Our chief market strategist breaks down the day's top business stories and offers insight on how they might impact your trading and investing.
Caterpillar misses on top, bottom lines
(Wednesday Market Open) Earnings season is in full swing, and big-name company results have continued to be mixed.
Caterpillar (CAT) reported earnings and revenue that both missed Wall Street analysts’ expectations and lowered its full-year earnings guidance. The heavy equipment maker said end-user demand was weaker than expectations and volumes declined amid a reduction in dealer inventories. It also said weakness could continue amid “global economic uncertainty.”
Given its exposure to China, CAT has been considered an indicator for how well things are going in the trade dispute between the United States and the Asian nation, which has been a drag on the global economy. The company’s shares were down 1% in pre-open trading.
While a miss by CAT could be a sign of broader economic issues, another company that’s been considered a trade proxy is having more company-specific troubles. Boeing (BA) missed on earnings by a pretty substantial margin—adjusted earnings of $1.45 per share versus a consensus estimate of $2.09—but revenue was a bit above forecasts.
The airplane maker was more optimistic in its timeline for when the 737 Max might return to service than U.S. airlines have been. And BA said it continues to plan on increasing its production of the troubled airliner by the end of next year.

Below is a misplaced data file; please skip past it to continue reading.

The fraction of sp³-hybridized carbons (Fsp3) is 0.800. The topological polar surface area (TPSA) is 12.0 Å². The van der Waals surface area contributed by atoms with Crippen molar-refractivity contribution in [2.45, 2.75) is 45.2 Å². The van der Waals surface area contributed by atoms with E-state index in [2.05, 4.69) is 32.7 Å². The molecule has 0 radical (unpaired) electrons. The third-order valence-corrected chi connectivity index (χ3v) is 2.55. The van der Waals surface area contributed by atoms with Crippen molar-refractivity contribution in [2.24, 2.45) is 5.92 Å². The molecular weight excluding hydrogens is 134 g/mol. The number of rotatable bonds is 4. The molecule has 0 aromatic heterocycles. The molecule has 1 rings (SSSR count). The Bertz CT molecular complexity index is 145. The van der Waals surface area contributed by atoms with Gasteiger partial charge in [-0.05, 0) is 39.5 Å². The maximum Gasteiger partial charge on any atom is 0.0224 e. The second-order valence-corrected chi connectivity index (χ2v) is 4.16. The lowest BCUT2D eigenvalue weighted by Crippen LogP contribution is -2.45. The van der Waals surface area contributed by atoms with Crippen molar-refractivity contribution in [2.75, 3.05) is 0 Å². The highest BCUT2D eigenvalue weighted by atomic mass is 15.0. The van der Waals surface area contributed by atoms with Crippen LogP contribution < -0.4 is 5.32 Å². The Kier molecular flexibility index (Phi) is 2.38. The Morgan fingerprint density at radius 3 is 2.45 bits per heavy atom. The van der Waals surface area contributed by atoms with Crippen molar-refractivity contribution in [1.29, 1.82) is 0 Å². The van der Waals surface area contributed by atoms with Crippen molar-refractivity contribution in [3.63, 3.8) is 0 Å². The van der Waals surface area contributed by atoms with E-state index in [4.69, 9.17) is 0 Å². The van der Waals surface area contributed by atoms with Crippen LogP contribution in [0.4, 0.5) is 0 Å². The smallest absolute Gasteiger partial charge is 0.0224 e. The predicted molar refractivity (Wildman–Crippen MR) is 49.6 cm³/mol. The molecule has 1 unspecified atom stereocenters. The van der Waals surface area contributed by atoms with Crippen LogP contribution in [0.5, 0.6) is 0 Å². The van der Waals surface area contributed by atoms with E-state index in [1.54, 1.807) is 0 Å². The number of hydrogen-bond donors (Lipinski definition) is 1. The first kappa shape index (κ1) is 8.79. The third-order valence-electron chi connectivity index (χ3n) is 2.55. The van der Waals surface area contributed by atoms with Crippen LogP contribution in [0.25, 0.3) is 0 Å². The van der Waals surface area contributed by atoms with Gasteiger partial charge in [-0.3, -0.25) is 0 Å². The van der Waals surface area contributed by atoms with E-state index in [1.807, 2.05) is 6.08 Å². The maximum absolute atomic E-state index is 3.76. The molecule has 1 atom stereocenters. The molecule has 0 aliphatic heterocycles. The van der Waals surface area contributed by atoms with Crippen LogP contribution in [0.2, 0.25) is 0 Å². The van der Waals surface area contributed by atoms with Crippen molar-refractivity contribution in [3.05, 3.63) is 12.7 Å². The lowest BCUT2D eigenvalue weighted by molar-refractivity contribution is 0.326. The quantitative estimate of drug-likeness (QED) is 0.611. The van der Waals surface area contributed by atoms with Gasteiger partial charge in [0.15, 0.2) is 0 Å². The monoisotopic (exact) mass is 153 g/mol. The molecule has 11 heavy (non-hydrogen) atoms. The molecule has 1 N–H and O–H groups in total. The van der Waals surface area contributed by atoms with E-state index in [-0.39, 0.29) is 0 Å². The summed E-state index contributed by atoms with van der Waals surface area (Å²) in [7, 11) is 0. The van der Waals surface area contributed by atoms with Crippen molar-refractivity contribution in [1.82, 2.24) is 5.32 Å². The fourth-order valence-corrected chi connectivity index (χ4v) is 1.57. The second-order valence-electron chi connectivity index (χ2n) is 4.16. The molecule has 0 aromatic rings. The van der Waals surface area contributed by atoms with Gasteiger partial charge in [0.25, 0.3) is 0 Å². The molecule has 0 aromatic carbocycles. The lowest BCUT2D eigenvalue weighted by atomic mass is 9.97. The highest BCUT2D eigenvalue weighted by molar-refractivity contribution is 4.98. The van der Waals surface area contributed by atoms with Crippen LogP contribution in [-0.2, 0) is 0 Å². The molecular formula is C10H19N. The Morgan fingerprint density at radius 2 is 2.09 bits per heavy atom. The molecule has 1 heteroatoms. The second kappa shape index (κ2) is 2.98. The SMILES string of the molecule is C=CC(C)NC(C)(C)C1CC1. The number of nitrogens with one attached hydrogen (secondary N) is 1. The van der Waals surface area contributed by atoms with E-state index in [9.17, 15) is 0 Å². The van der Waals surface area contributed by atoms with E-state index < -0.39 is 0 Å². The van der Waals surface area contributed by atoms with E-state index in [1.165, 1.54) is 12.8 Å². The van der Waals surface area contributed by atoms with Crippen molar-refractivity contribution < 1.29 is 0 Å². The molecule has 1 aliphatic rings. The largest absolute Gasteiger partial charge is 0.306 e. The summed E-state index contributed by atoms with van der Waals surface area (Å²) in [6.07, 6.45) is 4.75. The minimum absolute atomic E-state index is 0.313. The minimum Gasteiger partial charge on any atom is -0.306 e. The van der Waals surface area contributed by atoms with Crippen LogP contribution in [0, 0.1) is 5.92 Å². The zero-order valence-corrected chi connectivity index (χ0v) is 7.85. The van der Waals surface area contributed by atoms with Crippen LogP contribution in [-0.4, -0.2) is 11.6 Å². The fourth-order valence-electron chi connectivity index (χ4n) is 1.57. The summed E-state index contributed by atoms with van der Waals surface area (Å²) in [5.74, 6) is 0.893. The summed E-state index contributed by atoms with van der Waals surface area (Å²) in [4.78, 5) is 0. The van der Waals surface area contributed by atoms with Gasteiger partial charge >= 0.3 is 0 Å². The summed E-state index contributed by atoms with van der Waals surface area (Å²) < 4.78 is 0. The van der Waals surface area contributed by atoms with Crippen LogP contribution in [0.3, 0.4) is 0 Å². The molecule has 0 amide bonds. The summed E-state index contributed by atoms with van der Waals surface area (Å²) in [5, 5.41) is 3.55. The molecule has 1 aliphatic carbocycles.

Also, order backlog remains high, meaning cancellations have not been as pronounced as some may have expected in light of the 737 MAX debacle. Perhaps that’s why, along with its plans on increasing 737 Max production, BA shares are still hanging in there despite the dismal earnings print. Though BA shares traded down about 3% on the headline, they quickly regained composure, and pointed higher by more than 1% premarket.
It seems that while BA’s shares are trading higher, it’s a nervous higher, as any piece of negative news could send shares sprawling.
Meanwhile, Texas Instruments (TXN) shares were getting beaten like a rented mule—down about 8% premarket—after the company missed revenue estimates and said it expected Q4 revenue to be below estimates. Like Caterpillar’s lowered guidance, TXN’s forecast is a disappointing sign for the global economy as the chipmaking space is often another proxy for the tariff situation with China.
In results from another closely watched stock, Chipotle Mexican Grill (CMG) reported top and bottom lines that beat Wall Street estimates. Its shares originally climbed higher on the news but then fell into negative territory.